Did Vanity Fair Play Fair With Miley?
Vanity Fair is a magazine for adult readers. Fifteen-year old Disney phenomenon Miley Cyrus of "Hannah Montana" is not an adult -- yet.
So by granting Vanity Fair the right to interview her and photograph her -- by none other than famed lenser Annie Leibovitz -- what should Cyrus, Disney, or her parents have expected? An adult-themed picture.
Think of the alternatives: Did you expect Leibovitz to shoot her sitting on a sofa in jeans playing a guitar or having an iced latte? Instead Cyrus, with a sleepy stare, had a bedsheet to wrap her up, and showed her naked back.
The whole emphasis of Vanity Fair is presenting artists in a different light -- or, in Cyrus' case, the next light. A profile about a teenager fronting a growing $1 billion Disney franchise will ask the obvious question -- what would that person be like as an adult, as a person and artist. Journalists are trained to get the next story, the breaking story about their subjects.
Disney has had a long history of protecting its franchises. For example, in its parks Disney never lets its actors get out of "character" -- lest it spoil the fantasy for young kids.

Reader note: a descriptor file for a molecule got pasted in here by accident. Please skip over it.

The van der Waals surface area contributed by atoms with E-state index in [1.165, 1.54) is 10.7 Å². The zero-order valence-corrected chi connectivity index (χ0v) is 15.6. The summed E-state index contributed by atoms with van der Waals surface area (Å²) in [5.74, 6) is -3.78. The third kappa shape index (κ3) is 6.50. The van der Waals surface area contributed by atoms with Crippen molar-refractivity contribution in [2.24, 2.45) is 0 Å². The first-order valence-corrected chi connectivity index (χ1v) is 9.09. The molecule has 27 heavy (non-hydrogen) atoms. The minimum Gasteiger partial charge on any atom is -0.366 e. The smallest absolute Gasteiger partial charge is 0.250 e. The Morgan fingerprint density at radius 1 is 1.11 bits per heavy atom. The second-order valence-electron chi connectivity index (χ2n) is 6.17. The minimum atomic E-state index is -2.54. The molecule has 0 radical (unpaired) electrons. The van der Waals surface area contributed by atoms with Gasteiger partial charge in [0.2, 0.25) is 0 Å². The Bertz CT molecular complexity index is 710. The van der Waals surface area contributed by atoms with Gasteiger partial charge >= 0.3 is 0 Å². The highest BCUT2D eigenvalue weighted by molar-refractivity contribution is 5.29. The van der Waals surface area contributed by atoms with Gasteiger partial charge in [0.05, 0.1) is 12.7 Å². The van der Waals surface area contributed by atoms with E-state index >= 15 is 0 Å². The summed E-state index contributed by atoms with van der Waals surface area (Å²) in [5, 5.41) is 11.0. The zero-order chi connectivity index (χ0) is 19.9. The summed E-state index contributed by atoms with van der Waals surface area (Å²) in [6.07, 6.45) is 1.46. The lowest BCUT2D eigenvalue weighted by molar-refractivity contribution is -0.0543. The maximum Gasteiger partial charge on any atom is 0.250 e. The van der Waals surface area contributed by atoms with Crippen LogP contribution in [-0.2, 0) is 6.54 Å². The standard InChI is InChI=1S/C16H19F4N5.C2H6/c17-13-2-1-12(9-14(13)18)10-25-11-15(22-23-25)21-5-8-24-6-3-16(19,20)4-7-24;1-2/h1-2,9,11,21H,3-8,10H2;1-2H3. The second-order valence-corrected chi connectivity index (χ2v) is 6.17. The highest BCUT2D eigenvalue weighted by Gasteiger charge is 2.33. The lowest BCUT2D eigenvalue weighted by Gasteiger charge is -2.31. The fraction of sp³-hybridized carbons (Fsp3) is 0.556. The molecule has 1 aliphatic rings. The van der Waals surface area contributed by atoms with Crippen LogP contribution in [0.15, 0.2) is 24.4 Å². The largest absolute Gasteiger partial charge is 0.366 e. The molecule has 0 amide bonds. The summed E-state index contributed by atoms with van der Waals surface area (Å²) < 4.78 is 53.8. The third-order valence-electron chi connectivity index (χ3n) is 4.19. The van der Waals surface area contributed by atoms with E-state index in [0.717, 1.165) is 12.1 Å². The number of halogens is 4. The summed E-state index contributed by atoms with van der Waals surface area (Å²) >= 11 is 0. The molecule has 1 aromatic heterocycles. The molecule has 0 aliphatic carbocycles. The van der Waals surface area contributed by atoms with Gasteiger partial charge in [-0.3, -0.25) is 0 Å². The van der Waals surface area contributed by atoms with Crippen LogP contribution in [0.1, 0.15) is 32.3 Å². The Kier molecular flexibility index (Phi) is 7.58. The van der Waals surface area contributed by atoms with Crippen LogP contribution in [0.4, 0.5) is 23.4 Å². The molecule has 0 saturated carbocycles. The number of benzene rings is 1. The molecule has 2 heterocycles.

Additionally, for years Disney took great pains not to let its animated character creations from the movies mix in the real world -- but the juxtaposition was always tempting. Then Disney sort of crossed this bridge last winter with its hit "Enchanted."
The maturation of Cyrus would have been viewed differently, no doubt, had the interview and photograph of Cyrus occurred two years from now -- a month before her 18th birthday.
But that's not the most pressing concern. With Cyrus, someone needs to ask a bigger entertainment marketing question -- who at Disney gave the a-okay for her to do this interview?
After that we can all muse about what happens to this Disney franchise and whether parents -- who still control some teenage purse strings and an occasional TV remote control -- will still let their kids interact with "Hannah Montana."